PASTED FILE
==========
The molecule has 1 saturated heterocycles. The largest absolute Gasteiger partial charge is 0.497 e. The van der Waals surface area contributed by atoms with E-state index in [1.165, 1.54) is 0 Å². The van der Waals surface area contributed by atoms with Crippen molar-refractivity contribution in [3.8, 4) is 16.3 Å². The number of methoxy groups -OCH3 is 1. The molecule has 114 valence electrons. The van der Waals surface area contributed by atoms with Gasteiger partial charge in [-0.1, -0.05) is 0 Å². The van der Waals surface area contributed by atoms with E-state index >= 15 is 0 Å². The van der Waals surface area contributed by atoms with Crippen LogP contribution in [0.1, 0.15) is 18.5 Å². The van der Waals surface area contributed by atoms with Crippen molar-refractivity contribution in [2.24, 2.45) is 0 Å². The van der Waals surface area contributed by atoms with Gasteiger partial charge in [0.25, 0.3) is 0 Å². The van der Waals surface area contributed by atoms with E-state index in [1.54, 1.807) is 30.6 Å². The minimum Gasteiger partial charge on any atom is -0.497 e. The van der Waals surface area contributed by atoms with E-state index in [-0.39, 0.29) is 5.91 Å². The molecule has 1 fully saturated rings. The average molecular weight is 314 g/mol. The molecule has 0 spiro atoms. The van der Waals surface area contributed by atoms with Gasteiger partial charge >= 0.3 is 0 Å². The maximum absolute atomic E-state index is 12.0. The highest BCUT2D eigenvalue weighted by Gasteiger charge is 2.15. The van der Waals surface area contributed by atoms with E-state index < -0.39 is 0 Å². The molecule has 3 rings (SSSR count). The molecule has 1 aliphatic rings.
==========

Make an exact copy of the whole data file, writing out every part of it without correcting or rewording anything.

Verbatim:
The molecule has 1 saturated heterocycles. The largest absolute Gasteiger partial charge is 0.497 e. The van der Waals surface area contributed by atoms with E-state index in [1.165, 1.54) is 0 Å². The van der Waals surface area contributed by atoms with Crippen molar-refractivity contribution in [3.8, 4) is 16.3 Å². The number of methoxy groups -OCH3 is 1. The molecule has 114 valence electrons. The van der Waals surface area contributed by atoms with Gasteiger partial charge in [-0.1, -0.05) is 0 Å². The van der Waals surface area contributed by atoms with E-state index >= 15 is 0 Å². The van der Waals surface area contributed by atoms with Crippen LogP contribution in [0.1, 0.15) is 18.5 Å². The van der Waals surface area contributed by atoms with Crippen molar-refractivity contribution in [2.24, 2.45) is 0 Å². The van der Waals surface area contributed by atoms with Gasteiger partial charge in [0.25, 0.3) is 0 Å². The van der Waals surface area contributed by atoms with E-state index in [1.54, 1.807) is 30.6 Å². The minimum Gasteiger partial charge on any atom is -0.497 e. The van der Waals surface area contributed by atoms with E-state index in [-0.39, 0.29) is 5.91 Å². The molecule has 1 fully saturated rings. The average molecular weight is 314 g/mol. The molecule has 0 spiro atoms. The van der Waals surface area contributed by atoms with Gasteiger partial charge >= 0.3 is 0 Å². The maximum absolute atomic E-state index is 12.0. The highest BCUT2D eigenvalue weighted by Gasteiger charge is 2.15. The van der Waals surface area contributed by atoms with E-state index < -0.39 is 0 Å². The molecule has 3 rings (SSSR count). The molecule has 1 aliphatic rings.